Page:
I recently picked up the book, Search Engine Optimization An Hour a Day, by Jennifer Grappone and Gradiva Couzin. You know how you feel when you pick up a book that you just know you're going to like? That's how this book made me feel.
I like things that feel manageable. I really dislike breaking promises or missing deadlines, and an hour a day seemed like something I could commit to. Also, I love the way the book is set up with real examples, special tips, and even extra credit items.
Week 1 is all about creating your list of keywords. Here's what I learned through my week 1 journey:
1. It all starts with a plan. I've said this before, but I believe whole heartedly that a plan is the key to success. I always make lists and I'm even the type that will add something to a list just to check it off. For SEO, you must start with what your SEO goals are for your association's website. Do you want to increase your association website traffic? Or member engagement? Increase non-dues revenue? Or show up on the first page of Google? Write down your goals.
2. Determine your keywords. This can be a single word, but most likely it's a string of keywords that describe your association. Here are a few tips:
- Don't just think about how you describe your association. Think about what search terms others would use to find you via a search engine. For example, at WebLink we may consider ourselves an "association management software" company, but potential customers may search for us by using, "association database management". The keyword is only relevant if your target website viewers use it to find you.
- Don't just think about what you do. Think about what need you fulfill or problem that you solve. For us at WebLink, something like "Database to manage members" may be a very appropriate keyword phrase.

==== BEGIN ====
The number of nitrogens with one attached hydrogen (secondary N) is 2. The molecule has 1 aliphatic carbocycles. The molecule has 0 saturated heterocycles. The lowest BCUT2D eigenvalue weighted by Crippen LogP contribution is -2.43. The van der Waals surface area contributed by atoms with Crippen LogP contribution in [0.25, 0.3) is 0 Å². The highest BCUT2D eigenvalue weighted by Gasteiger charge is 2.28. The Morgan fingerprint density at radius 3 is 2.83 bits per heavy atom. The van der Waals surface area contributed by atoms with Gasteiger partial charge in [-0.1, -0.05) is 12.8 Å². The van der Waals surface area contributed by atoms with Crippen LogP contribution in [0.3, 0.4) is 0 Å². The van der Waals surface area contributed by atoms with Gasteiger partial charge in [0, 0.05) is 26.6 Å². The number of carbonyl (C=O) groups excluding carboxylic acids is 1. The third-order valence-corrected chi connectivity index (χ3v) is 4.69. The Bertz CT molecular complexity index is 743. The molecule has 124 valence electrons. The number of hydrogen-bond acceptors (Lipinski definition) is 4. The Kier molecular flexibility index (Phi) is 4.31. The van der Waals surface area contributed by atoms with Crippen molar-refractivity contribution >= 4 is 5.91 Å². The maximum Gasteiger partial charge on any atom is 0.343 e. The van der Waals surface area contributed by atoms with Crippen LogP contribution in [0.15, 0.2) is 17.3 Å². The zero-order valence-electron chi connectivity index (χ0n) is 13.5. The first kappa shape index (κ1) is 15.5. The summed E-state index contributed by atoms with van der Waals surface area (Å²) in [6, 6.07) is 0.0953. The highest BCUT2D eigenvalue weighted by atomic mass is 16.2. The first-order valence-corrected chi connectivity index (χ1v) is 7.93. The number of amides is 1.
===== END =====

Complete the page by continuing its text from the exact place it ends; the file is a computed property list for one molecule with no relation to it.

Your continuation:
- Think about relevance and competiveness. For instance, "software" describes what we do at WebLink, but it also describes many, many other businesses. We could drive ourselves crazy and probably not see any positive impact if we tried to rank in search engines for just "software". However showing up in a search engine for "membership database software" would be much more relevant and much easier to rank.
- If you don't frequently talk to members, talk to someone on your staff that does. Ask them what sort of phrases they hear members use and incorporate these phrases into your keyword list.
3. Use free tools available. Here is a list of websites that are free and can provide great insight for keyword analysis:
- Wordtracker. - use it to get an estimate of how many searches are done for a given term.
- Google Adwords. - often used by advertisers, this free tool can also be very helpful in organic search by providing the number of searches for a given keyword, directly from Google.
4. Match keywords to landing pages. Let's say you have 15 keywords that you want to rank for in search engines. It wouldn't be smart to try to utilize all 15 words throughout every page of your site. Make sure you have landing pages for specific areas of content and optimize each page with relevant keywords. Your homepage will most likely not be the best page for many of your keywords, but rather a landing page within your site.
5. Keep your keyword list manageable. Usually, about 10 keywords are optimal and you shouldn’t have more than 20. This allows you to stay focused on the most important keywords and you aren't overcrowding any of your landing pages with too many keywords. Don't use more than 3 keywords on a page.
6. Learn and adapt. There isn't one way to do SEO. You'll probably try tactics on your association website that you think will have a big impact but don't do much. Or vice versa. If you feel like you're guessing or going with your gut sometimes, that's okay. That’s part of SEO. Just make sure you're paying attention to what's working and what's not.
Do you have a keyword list for your association? We’d love to hear from you!
Stay tuned to next week’s blog where I’ll share what I learned through Week 2: Baseline Assessment.